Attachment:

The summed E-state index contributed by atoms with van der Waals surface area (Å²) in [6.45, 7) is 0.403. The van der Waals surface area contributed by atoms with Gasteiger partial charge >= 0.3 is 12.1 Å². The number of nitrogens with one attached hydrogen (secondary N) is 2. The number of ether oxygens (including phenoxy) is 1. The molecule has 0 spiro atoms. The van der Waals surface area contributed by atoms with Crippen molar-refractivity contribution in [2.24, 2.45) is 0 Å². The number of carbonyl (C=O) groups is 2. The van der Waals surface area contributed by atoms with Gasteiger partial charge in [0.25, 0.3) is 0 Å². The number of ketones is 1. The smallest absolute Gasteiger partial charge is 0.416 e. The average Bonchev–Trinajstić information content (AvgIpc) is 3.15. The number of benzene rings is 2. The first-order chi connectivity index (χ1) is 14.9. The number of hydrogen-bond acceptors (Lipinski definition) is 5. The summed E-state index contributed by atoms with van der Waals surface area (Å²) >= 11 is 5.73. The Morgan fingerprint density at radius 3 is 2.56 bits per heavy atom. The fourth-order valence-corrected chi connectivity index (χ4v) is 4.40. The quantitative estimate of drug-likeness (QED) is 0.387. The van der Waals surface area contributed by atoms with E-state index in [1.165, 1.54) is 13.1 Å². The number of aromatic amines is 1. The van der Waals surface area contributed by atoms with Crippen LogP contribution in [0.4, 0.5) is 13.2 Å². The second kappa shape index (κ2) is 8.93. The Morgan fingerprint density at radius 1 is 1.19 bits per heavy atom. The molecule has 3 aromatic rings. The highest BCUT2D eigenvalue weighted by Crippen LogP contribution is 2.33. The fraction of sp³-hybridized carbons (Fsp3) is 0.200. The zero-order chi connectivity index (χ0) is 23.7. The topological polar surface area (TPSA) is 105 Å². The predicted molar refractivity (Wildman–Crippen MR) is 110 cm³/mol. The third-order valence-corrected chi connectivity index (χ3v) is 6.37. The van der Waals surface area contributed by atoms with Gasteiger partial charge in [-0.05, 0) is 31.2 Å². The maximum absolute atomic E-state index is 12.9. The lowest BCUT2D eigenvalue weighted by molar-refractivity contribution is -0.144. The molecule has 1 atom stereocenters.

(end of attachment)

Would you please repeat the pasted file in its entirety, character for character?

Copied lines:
The summed E-state index contributed by atoms with van der Waals surface area (Å²) in [6.45, 7) is 0.403. The van der Waals surface area contributed by atoms with Gasteiger partial charge >= 0.3 is 12.1 Å². The number of nitrogens with one attached hydrogen (secondary N) is 2. The number of ether oxygens (including phenoxy) is 1. The molecule has 0 spiro atoms. The van der Waals surface area contributed by atoms with Crippen molar-refractivity contribution in [2.24, 2.45) is 0 Å². The number of carbonyl (C=O) groups is 2. The van der Waals surface area contributed by atoms with Gasteiger partial charge in [0.25, 0.3) is 0 Å². The number of ketones is 1. The smallest absolute Gasteiger partial charge is 0.416 e. The average Bonchev–Trinajstić information content (AvgIpc) is 3.15. The number of benzene rings is 2. The first-order chi connectivity index (χ1) is 14.9. The number of hydrogen-bond acceptors (Lipinski definition) is 5. The summed E-state index contributed by atoms with van der Waals surface area (Å²) >= 11 is 5.73. The Morgan fingerprint density at radius 3 is 2.56 bits per heavy atom. The fourth-order valence-corrected chi connectivity index (χ4v) is 4.40. The quantitative estimate of drug-likeness (QED) is 0.387. The van der Waals surface area contributed by atoms with E-state index in [1.165, 1.54) is 13.1 Å². The number of aromatic amines is 1. The van der Waals surface area contributed by atoms with Crippen LogP contribution in [0.4, 0.5) is 13.2 Å². The second kappa shape index (κ2) is 8.93. The Morgan fingerprint density at radius 1 is 1.19 bits per heavy atom. The molecule has 3 aromatic rings. The highest BCUT2D eigenvalue weighted by Crippen LogP contribution is 2.33. The fraction of sp³-hybridized carbons (Fsp3) is 0.200. The zero-order chi connectivity index (χ0) is 23.7. The topological polar surface area (TPSA) is 105 Å². The predicted molar refractivity (Wildman–Crippen MR) is 110 cm³/mol. The third-order valence-corrected chi connectivity index (χ3v) is 6.37. The van der Waals surface area contributed by atoms with Gasteiger partial charge in [-0.05, 0) is 31.2 Å². The maximum absolute atomic E-state index is 12.9. The lowest BCUT2D eigenvalue weighted by molar-refractivity contribution is -0.144. The molecule has 1 atom stereocenters.